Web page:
• Students seek an honors program where there is none

    November 16, 2013 6:00 am    By Elisa Crouch ecrouch@post-dispatch.com 314-340-8119

    ST. LOUIS • Fifty freshmen stood in line waiting to sign the pledge board, beneath the glare of the track lights inside their high school auditorium.

    They promised to maintain their grades. To come to school on time. To serve as role models. Together, they were creating an Honors Academy at Vashon High School, where students are more likely to drop out than graduate.

    A smattering of parents and mentors looked on as Kevin Davis signed his name. Behind him were Don Turner, Lance Vail, LaSky Edwards, Kyla Pruitt. Every one of the 50 freshmen had applied for this chance — an opportunity to defy the odds, finish high school and earn a college degree.

    They have the potential to change Vashon, Superintendent Kelvin Adams told them. They could turn it into a place known more for learning than for winning basketball championships.

    “If they keep the program up, maybe they’ll have more kids graduate and not drop out,” said Michelle Marks, a mother of one of the freshmen.

    Getting Vashon on a better path has been a years-long struggle.

    Its building, a modern design bedecked in the school colors of blue and white, was built in 2002 as part of an effort to transform the poverty-stricken Jeff-Vander-Lou neighborhood. The school had community backing, a strong alumni network and the support of local corporations.

    Nearly one decade later, Vashon remains one of the lowest performing high schools in Missouri. Last school year, it received zero points on the state’s annual performance report. It had the fifth-worst graduation rate among Missouri high schools. Almost 230 students at the school dropped out by the end of the school year, state data show, nearly twice the number who graduated in the spring.

    But that doesn’t mean there aren’t students at Vashon eager to learn.

    SepTisha Riley, a senior, has her sights set on Spelman College. Kaviona Donaldson, a junior, wants to become a pediatrician. Each class has students who want to overcome their circumstances with help from their school.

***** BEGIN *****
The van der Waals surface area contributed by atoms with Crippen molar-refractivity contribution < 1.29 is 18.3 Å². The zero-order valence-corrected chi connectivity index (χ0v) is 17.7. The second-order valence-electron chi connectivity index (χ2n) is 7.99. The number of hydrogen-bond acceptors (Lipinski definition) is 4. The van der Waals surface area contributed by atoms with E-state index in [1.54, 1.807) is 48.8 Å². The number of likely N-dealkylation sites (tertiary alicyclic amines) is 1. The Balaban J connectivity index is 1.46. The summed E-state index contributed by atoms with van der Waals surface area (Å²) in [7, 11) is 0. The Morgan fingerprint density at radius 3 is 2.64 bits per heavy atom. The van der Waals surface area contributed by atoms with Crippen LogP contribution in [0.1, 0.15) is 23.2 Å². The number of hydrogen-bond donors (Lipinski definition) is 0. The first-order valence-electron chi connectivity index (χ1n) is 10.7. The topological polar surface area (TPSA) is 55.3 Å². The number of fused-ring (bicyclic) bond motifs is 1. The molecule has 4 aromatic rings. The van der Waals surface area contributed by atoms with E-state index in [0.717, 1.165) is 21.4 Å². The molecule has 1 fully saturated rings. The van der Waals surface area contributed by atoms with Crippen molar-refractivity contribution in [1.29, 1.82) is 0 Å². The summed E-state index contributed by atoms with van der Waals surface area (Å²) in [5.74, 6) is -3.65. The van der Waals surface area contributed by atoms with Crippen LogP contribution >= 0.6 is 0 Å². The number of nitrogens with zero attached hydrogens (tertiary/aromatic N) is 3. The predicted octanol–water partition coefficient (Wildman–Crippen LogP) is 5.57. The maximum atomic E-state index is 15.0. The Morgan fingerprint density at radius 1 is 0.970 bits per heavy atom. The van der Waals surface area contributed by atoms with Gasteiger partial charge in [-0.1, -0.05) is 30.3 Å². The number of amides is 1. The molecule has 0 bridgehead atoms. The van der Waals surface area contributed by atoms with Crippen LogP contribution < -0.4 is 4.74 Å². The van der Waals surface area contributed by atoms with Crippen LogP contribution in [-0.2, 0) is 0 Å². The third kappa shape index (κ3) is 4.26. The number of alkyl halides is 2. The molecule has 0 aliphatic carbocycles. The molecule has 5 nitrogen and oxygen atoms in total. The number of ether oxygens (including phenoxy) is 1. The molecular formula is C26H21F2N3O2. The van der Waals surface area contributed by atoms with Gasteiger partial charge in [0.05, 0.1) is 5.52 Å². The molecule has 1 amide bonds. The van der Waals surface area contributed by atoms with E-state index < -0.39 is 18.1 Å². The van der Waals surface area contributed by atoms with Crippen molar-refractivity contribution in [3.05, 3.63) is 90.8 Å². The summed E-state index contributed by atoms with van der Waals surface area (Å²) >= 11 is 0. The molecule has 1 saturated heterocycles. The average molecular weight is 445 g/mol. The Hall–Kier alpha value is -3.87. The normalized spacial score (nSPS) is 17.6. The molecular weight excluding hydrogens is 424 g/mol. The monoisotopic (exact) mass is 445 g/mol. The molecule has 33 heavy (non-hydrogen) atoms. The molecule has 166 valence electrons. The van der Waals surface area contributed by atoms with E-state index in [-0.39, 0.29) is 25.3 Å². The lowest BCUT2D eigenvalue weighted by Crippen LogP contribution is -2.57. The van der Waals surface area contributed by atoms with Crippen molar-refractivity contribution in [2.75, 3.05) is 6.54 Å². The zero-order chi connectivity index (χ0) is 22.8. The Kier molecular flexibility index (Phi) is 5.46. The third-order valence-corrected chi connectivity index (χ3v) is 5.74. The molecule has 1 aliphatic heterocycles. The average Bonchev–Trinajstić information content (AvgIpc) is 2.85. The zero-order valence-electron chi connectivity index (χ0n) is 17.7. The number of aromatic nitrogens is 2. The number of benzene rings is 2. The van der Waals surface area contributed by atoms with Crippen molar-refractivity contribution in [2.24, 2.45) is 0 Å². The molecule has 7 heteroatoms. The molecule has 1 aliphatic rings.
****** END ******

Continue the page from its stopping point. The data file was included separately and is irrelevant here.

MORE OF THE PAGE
Early this fall, Principal Joseph Williams III formed a student advisory committee. He is new to St. Louis this year, having led a high school in Kansas City. He wanted to get a sense of what Vashon students wanted for their school. Some told him they wanted to clean up the entrance. Others said they were tired of classroom disruptions. A significant number told Williams they wanted harder classes.

    “Just to challenge our minds a little bit,” said Kaliyah Durham, a junior.

    Vashon is the only high school in St. Louis Public Schools that does not offer Advanced Placement courses. The school has made strides in behavior and attendance in recent years. But improving academics has been a tougher struggle. Test scores rose in some areas after 2009 but then plummeted in 2013.

    Just 9.8 percent of Vashon students passed the math portion of the Missouri Assessment Program last spring, down from 21.6 in 2012. In English, 17.3 percent of students scored proficient or advanced, down from 41.5 percent.

    Even with extra community support, the challenges of educating a mostly poor student body from a high-crime area is difficult. And often, resources at schools such as Vashon are directed at helping the vast majority that is behind.

    Williams began considering the students who are achieving. He mulled the concept of an honors academy. He couldn’t ignore the demand for more rigor, he said.

    “I need to make sure students who really want to learn are going to get that,” he said.

    Williams had to restructure the school a bit. He enlisted the school’s A-list teachers to teach the courses. Each honors student has a mentor from Wells Fargo Advisors. The downtown brokerage firm is also providing the honors students with Kindle tablets later this fall, and has 15 employees tutoring 50 students throughout the school.

    The hope is that others in the school will want to be part of the Honors Academy. It will grow by one grade each year.

    “Our goal here is really foundational,” Williams said.